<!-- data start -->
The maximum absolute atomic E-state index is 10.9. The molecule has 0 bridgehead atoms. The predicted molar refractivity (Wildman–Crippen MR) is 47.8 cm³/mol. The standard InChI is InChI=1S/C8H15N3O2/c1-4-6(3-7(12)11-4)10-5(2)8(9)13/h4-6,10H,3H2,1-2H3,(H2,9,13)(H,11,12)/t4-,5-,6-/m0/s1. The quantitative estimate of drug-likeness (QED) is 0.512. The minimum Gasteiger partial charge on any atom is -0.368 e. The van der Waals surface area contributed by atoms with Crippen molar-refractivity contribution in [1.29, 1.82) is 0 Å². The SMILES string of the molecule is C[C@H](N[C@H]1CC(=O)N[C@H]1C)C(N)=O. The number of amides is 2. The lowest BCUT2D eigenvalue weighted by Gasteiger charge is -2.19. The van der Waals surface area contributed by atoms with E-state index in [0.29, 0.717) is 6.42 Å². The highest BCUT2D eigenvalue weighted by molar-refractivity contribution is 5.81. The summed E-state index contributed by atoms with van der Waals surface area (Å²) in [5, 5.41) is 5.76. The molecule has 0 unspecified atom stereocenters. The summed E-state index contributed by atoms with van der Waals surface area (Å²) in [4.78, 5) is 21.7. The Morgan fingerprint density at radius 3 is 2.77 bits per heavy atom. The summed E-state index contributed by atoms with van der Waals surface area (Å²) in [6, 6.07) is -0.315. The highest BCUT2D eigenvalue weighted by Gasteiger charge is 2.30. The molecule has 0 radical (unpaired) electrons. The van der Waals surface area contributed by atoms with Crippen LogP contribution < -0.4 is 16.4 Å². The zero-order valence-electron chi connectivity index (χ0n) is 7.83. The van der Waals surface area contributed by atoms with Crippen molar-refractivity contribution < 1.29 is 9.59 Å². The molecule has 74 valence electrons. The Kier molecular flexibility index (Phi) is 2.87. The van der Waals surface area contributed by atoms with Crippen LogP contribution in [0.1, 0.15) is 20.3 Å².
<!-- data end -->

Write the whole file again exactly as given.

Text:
The maximum absolute atomic E-state index is 10.9. The molecule has 0 bridgehead atoms. The predicted molar refractivity (Wildman–Crippen MR) is 47.8 cm³/mol. The standard InChI is InChI=1S/C8H15N3O2/c1-4-6(3-7(12)11-4)10-5(2)8(9)13/h4-6,10H,3H2,1-2H3,(H2,9,13)(H,11,12)/t4-,5-,6-/m0/s1. The quantitative estimate of drug-likeness (QED) is 0.512. The minimum Gasteiger partial charge on any atom is -0.368 e. The van der Waals surface area contributed by atoms with Crippen molar-refractivity contribution in [1.29, 1.82) is 0 Å². The SMILES string of the molecule is C[C@H](N[C@H]1CC(=O)N[C@H]1C)C(N)=O. The number of amides is 2. The lowest BCUT2D eigenvalue weighted by Gasteiger charge is -2.19. The van der Waals surface area contributed by atoms with E-state index in [0.29, 0.717) is 6.42 Å². The highest BCUT2D eigenvalue weighted by molar-refractivity contribution is 5.81. The summed E-state index contributed by atoms with van der Waals surface area (Å²) in [5, 5.41) is 5.76. The molecule has 0 unspecified atom stereocenters. The summed E-state index contributed by atoms with van der Waals surface area (Å²) in [4.78, 5) is 21.7. The Morgan fingerprint density at radius 3 is 2.77 bits per heavy atom. The summed E-state index contributed by atoms with van der Waals surface area (Å²) in [6, 6.07) is -0.315. The highest BCUT2D eigenvalue weighted by Gasteiger charge is 2.30. The molecule has 0 radical (unpaired) electrons. The van der Waals surface area contributed by atoms with Crippen LogP contribution < -0.4 is 16.4 Å². The zero-order valence-electron chi connectivity index (χ0n) is 7.83. The van der Waals surface area contributed by atoms with Crippen molar-refractivity contribution < 1.29 is 9.59 Å². The molecule has 74 valence electrons. The Kier molecular flexibility index (Phi) is 2.87. The van der Waals surface area contributed by atoms with Crippen LogP contribution in [0.1, 0.15) is 20.3 Å².